Domestic car sales were down by over 20 per cent in the month of May 2019, forcing a number of carmakers to announce factory shutdowns to clear the unsold dealer inventory.
Car manufacturers in India are going through a rough phase as passenger vehicle sales slumped down for the second month in a row during May 2019. Car sales in the domestic market registered a dip of over 20 per cent in the last month on a year-on-year basis, with all of the country’s leading car companies posting negative growth in their sales. The slowdown in sales has also forced car manufacturers to announce factory shutdowns that stretch over a week. At the same time, car dealers have taken the worst blow amidst all of this, as they have piled-up unsold inventory from previous months, which is estimated to be over 50 per cent than usual!
If you look at the individual performance of major car companies in the domestic market, it doesn't paint a pretty picture. Maruti Suzuki, the country’s largest car manufacturer, registered a negative growth of 25 per cent in May 2019 as they only managed to sell 1,21,018 units as compared to 1,61,497 units dispatched in May 2018.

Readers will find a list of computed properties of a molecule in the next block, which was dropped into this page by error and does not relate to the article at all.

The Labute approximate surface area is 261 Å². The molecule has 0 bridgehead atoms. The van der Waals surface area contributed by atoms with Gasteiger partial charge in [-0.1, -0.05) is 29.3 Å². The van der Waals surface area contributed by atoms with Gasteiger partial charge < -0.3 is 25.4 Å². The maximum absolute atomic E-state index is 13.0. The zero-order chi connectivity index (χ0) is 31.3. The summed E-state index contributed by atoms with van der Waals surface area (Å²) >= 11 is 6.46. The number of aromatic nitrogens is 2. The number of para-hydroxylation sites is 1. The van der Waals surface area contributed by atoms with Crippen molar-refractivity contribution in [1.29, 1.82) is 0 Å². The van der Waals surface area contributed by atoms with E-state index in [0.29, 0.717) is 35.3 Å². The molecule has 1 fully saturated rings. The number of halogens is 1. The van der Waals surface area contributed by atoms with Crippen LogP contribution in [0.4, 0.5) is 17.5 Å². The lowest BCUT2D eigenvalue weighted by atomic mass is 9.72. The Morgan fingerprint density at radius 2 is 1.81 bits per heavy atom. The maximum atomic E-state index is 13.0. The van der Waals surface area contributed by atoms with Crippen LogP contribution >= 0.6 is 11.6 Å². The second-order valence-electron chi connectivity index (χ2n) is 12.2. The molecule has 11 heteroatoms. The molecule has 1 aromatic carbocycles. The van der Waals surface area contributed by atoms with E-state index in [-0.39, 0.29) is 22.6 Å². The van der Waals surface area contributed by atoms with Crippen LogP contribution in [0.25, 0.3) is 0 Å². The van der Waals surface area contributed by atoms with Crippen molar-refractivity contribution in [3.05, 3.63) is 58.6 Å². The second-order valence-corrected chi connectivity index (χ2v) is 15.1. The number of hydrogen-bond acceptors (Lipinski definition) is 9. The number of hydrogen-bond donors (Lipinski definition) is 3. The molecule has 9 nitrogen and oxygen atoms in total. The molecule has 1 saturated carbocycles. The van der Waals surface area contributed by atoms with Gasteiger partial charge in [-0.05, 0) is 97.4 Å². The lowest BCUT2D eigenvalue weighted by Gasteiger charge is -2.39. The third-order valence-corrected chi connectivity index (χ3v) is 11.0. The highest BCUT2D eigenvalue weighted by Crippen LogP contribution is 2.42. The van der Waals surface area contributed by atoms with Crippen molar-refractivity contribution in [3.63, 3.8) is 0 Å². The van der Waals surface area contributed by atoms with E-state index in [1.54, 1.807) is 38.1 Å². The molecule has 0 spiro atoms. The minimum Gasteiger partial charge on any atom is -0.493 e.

Hyundai’s sales were down by 6 per cent – 42,502 units in May’19 vs 45,008 units in May’18. Although the difference is only of around 3,000 odd units, don’t forget that May 2019's sales for Hyundai include new additions like the new Santro and the recently launched Venue compact-SUV. And, combined, they’ve contributed to over 11,900 units in monthly sales in May 2019.
Mahindra registered a growth of 1 per cent in their sales in May 2019, which came courtesy of the strong sales of their new compact-SUV, the XUV300 (5,113 units). The manufacturer sold 19,541 units last month as against 19,378 units sold during the corresponding month in 2018.
Tata and Honda’s sales were down by 38 per cent and 28 per cent, respectively. Despite the addition of their new hatchback, the Glanza, Toyota India’s domestic sales were down by 7 per cent in May 2019. German auto major Volkswagen was no better than last year, as their sales were down by 14 per cent. Ford, on the other hand, registered a dip of 30 per cent in their monthly sales last month.
Industry experts, as well as some leading carmakers, believe that it’s unlikely that the scene will improve in the coming months. Customer sentiment is expected to be subdued while the high finance cost, rising fuel prices, and liquidity constraints are also going to deter consumers from buying new cars.